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American

Westward Whiskey

OVERALL
RATING

Whiskey Review: Westward Whiskey

Tasting Notes:

About:
Appearance:
An enticing bronze-orange
Nose:
Clean and soft, with apples and a touch of vanilla
Palate:
That subtle, clean apple scent follows through on the palate before a spicy, peppercorn-inflected finish, but it’s not too much. Finish: Lingering but finishes cleanly. Conclusion: Westward isn’t looking to be a superlative whiskey in the “-est” sense. They don’t want to be the driest, sweetest, fiery-est product. They want something that’s smooth and elegant, something that stands on its own. I liked the modernity of it—it’s whiskey, but it’s fresh and modern, the brown liquor equivalent of a perfectly furnished loft apartment. The price point—about $50 for 350 ml—means that you’re probably not going to want to glug this into a whiskey sour, but rather to sip on its own, enjoying the flavor of a true quality product. Score: 89/100
Finish:
Lingering but finishes cleanly.
Comments:

Westward WhiskeyEditor’s Note: This whiskey was provided to us as a free sample to review by the party behind it. The Whiskey Wash, while appreciative of this, did keep full independent editorial control over this article.

I’m not a sports fan, but when it comes to my booze, I want to root for our home team. Luckily, living in Portland, Oregon, with all its food and drink delights, this is rarely a challenge. One of our hometown distillers, House Spirits, recently set up shop in a new and expansive location in Southeast Portland, and their Westward Whiskey is all the better for it.

I like my drink like I like my food: Clean, unadulterated, without a lot of sauces to muck it up. When I go for sushi, I want to taste the fish, not the crunchies in the roll or the spicy sauce. To me, the grossest thing is a fresh and crisp salad buried at the bottom of an ocean of dressing.

Thankfully, Westward complies. Made from 100 percent malted barley that is locally sourced from the Pacific Northwest, it is fermented with ale yeasts for five to six days, unlike many whiskies, which are only fermented for half that time.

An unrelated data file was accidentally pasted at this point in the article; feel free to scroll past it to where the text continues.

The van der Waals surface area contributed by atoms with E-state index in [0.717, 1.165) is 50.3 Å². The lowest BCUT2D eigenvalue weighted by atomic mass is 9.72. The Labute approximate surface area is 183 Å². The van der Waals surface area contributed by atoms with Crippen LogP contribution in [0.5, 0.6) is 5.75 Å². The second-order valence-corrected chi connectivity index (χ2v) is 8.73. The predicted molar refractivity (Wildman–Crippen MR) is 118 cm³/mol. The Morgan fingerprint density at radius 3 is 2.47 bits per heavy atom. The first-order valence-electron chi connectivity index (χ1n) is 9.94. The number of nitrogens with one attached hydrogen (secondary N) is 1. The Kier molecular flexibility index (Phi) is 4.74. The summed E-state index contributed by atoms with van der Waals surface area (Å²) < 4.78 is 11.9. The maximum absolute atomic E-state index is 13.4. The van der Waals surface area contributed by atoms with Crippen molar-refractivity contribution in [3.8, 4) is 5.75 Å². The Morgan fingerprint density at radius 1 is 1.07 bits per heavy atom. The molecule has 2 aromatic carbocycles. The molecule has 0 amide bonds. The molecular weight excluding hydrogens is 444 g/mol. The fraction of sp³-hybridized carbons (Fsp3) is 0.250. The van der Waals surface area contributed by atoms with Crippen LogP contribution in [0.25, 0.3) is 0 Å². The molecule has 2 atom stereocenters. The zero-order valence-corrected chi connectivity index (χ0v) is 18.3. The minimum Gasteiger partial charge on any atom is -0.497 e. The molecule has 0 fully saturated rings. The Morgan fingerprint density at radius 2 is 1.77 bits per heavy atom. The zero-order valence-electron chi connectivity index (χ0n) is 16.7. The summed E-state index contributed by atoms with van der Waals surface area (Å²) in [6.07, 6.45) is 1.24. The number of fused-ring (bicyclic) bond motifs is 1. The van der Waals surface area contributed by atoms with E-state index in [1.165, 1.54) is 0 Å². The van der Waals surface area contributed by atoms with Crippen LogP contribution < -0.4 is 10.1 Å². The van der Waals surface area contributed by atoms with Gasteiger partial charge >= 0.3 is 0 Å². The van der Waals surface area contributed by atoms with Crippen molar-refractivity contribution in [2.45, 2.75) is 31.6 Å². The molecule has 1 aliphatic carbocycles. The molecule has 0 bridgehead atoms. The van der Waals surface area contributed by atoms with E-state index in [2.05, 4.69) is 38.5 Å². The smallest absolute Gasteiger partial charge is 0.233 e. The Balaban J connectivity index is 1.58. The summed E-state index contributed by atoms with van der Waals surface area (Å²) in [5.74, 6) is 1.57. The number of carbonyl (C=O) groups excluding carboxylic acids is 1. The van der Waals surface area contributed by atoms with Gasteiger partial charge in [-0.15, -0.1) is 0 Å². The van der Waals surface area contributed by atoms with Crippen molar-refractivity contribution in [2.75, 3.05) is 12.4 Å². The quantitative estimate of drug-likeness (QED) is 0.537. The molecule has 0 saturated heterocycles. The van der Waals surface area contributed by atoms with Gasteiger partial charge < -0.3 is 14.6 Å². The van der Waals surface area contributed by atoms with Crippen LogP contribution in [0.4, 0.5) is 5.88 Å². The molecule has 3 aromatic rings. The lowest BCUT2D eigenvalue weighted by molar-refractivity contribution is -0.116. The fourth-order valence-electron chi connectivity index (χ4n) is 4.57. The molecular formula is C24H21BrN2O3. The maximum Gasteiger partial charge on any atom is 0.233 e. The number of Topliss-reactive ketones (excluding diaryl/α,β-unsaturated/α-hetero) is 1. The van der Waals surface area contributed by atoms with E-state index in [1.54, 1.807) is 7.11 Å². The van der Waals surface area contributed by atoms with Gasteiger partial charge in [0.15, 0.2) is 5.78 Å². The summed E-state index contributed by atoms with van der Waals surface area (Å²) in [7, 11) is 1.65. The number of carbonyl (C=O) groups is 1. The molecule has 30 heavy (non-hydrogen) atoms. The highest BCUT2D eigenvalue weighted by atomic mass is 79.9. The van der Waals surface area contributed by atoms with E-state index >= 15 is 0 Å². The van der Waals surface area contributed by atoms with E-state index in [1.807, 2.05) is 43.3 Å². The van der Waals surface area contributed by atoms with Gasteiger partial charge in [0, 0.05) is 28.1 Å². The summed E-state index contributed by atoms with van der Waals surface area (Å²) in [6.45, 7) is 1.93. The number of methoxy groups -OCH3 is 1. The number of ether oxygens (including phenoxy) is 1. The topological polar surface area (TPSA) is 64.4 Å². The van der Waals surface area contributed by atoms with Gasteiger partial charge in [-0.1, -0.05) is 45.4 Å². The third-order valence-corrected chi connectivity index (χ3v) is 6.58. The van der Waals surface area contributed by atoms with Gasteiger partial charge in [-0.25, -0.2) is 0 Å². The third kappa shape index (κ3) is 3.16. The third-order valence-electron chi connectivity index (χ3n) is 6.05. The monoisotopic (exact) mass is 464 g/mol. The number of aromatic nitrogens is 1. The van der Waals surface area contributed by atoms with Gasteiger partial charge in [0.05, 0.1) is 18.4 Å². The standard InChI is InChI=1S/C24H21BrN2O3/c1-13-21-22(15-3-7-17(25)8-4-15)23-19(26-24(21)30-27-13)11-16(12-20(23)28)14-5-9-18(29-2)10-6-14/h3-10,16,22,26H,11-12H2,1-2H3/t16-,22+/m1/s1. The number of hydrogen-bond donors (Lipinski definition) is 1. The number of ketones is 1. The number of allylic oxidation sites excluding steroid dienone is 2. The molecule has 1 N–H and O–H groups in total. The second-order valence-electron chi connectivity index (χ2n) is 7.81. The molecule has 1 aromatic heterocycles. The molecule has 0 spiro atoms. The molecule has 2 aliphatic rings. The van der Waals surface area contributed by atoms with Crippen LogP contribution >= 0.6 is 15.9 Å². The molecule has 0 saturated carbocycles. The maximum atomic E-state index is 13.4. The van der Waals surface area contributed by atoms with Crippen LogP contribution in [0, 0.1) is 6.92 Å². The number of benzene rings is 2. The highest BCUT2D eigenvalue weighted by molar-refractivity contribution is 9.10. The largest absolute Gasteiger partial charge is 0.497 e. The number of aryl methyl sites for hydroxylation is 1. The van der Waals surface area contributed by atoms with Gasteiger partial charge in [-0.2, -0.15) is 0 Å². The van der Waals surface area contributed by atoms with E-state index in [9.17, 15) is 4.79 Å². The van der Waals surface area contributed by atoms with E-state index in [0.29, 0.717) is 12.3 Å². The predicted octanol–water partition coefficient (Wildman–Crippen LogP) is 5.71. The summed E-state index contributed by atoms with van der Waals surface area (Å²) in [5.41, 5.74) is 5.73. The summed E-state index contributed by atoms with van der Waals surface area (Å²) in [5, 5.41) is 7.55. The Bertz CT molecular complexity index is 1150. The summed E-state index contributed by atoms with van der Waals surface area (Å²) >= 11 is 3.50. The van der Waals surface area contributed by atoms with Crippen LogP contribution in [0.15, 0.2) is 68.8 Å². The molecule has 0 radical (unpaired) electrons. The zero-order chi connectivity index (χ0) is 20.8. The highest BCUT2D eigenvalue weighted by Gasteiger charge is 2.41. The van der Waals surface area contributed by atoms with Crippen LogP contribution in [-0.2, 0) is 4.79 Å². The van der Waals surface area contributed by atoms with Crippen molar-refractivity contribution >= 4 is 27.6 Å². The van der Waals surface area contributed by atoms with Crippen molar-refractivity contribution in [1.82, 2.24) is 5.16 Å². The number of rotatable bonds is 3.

According to House Spirits’ founder, Christian Krogstad, this leads to a very clean and wholesome ferment so they don’t need to do a lot of processing down the road to remove any objectionable flavors that may develop. The whiskey, double pot stilled, is aged for upwards of two years two-char American oak barrels before being bottled at 90 proof.

Tasting Notes

Appearance: An enticing bronze-orange

Nose: Clean and soft, with apples and a touch of vanilla

Palate: That subtle, clean apple scent follows through on the palate before a spicy, peppercorn-inflected finish, but it’s not too much.

Finish: Lingering but finishes cleanly.

Conclusion:

Westward isn’t looking to be a superlative whiskey in the “-est” sense. They don’t want to be the driest, sweetest, fiery-est product. They want something that’s smooth and elegant, something that stands on its own. I liked the modernity of it—it’s whiskey, but it’s fresh and modern, the brown liquor equivalent of a perfectly furnished loft apartment. The price point—about $50 for 350 ml—means that you’re probably not going to want to glug this into a whiskey sour, but rather to sip on its own, enjoying the flavor of a true quality product.

Score: 89/100

Carin Moonin

A decade ago, I traded a 5th floor walkup in Hoboken, NJ for a house in SE Portland and remain grateful for the swap. Portland’s a great whiskey town: It fits the weather and my general mood (even improves it sometimes). I enjoy exploring the many shades of brown liquor and learning what it can do for me. I’ve written for publications including Salon.com, DailyDot.com, Willamette Week, Portland Monthly, and more. When I’m not drinking whiskey or writing about it, I can be found running, reading, or seeking out free samples in grocery stores.

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